Today, I’d like to introduce you to Suzanne who was just 20 when she got married. After six years, she felt she was thinking about divorce but wasn’t sure if it was the right decision. Then, as her son’s second birthday approached, she filed for divorce. I asked how she knew it was time, what happened that helped her decide. Here’s Suzanne:
It was a growing, increasing feeling but I can still picture the day like it was yesterday. We had French doors that led out to a sun porch and my husband was outside mowing the grass. Every day when he would get home from work, he’d be either puttering around in the yard, talking to the neighbors, anything but being in the house with us.
I can still see my son with his little hands and his face pressed against the glass, crying because he wanted to be with daddy and daddy was just too busy. I had to tell him again,
“Daddy will be in soon and he’ll play with you.”
But by the time he’d come in it would be late, my son would already be bathed and in bed and another day had gone by and he didn’t get to play with daddy.
Granted, when you have a house, you have yard work and you have things you have to do. Your time is spread thin. But it could have been just five minutes. That was all my son’s attention span was then. His dad could have just sat played trains with him or vroom,vroomed his little cars around but everything else just always seemed to be more important. It was one thing to not spend time with me as a person but to do that to your own child.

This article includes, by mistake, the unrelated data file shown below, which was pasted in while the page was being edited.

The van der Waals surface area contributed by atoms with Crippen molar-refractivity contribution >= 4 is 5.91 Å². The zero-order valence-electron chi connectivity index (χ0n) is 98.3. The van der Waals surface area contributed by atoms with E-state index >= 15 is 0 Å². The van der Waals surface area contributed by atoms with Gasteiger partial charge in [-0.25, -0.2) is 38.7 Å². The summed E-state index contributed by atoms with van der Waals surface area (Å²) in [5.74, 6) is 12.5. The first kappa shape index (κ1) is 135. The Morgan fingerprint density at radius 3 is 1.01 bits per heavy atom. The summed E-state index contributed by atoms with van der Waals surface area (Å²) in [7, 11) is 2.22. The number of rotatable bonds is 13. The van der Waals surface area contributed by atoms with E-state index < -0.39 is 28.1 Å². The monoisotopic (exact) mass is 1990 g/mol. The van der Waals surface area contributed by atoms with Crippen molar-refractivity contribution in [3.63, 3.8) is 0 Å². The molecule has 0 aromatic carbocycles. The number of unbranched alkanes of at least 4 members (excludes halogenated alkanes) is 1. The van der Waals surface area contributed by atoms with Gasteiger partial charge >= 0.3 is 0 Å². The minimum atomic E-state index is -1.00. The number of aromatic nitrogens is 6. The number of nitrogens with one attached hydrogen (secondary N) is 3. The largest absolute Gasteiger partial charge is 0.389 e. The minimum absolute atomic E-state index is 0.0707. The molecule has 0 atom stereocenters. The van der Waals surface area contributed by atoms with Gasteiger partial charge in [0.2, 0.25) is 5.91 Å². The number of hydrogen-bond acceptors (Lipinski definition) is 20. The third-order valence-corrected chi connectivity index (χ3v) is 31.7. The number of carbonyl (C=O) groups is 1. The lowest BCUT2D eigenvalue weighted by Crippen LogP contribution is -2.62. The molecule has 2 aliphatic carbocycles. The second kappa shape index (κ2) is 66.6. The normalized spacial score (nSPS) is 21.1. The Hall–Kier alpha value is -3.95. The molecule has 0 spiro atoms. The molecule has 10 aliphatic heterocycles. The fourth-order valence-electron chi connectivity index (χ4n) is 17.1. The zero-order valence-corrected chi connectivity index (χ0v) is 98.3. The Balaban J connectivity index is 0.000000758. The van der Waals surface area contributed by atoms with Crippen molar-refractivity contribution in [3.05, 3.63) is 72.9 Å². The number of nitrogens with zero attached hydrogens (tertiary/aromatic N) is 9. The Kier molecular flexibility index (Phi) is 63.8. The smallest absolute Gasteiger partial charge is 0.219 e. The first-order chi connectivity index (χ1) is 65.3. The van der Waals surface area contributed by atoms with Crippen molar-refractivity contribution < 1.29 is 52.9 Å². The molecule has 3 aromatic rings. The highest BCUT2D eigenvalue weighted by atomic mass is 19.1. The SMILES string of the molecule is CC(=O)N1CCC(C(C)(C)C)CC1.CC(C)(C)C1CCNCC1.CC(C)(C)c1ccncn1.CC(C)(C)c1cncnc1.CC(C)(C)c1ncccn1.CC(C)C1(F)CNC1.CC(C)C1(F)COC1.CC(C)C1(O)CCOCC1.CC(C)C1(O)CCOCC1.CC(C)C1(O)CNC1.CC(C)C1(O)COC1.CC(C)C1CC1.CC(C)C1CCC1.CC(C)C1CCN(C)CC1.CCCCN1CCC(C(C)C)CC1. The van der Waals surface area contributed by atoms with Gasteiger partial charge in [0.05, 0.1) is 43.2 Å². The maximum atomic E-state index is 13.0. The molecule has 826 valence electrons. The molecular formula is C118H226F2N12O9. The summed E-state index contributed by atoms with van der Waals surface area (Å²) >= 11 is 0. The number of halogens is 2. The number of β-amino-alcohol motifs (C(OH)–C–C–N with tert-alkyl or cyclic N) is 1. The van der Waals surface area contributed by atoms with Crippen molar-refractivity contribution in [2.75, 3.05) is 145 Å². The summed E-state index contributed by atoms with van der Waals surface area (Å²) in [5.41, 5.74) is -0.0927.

This is not what I want in life. I want him to have two parents that love and care about him and are making it their mission to spend time with him.
I grew up in a family where family was the most important thing, it always was. Looking back, I had an amazing childhood. I couldn’t have asked for more. My parents were always there for us, supporting us, involved in all of our activities, our schooling. That’s the family I wanted for my son.
His little hands on the window were heartbreaking for me. I pretty much made my leaving plan right then and there. The next day, I called my boss and asked if I could come back to work full-time and they were thrilled. I started looking for a day care.
About a week later, we were at a party or some event and I just looked at my husband and said,
“I don’t think we should be together anymore.”
He, of course, was shocked but I think deep down he knew, he knew that something was bothering me. He didn’t want to accept it at first but once I started looked for houses and contacting a divorce lawyer, he realized I was serious.
The Divorce Coach Says
This is one of those quiet catalytic moments that brings clarity, that brings certainty that your marriage is not what you need it to be and that your spouse isn’t going to work with you to change that. This is like Sara coming home to find her hubby asleep on the couch while he was supposed to be watching the children. She knew in that moment her marriage was over. Or the night that Lauren when out with her mom and her sister and realized the time had come to respect herself.
These are the moments when our inner voice is guiding us. Who knows how long that voice has been trying to make itself heard but when you hear it, you know it and you know what you have to do.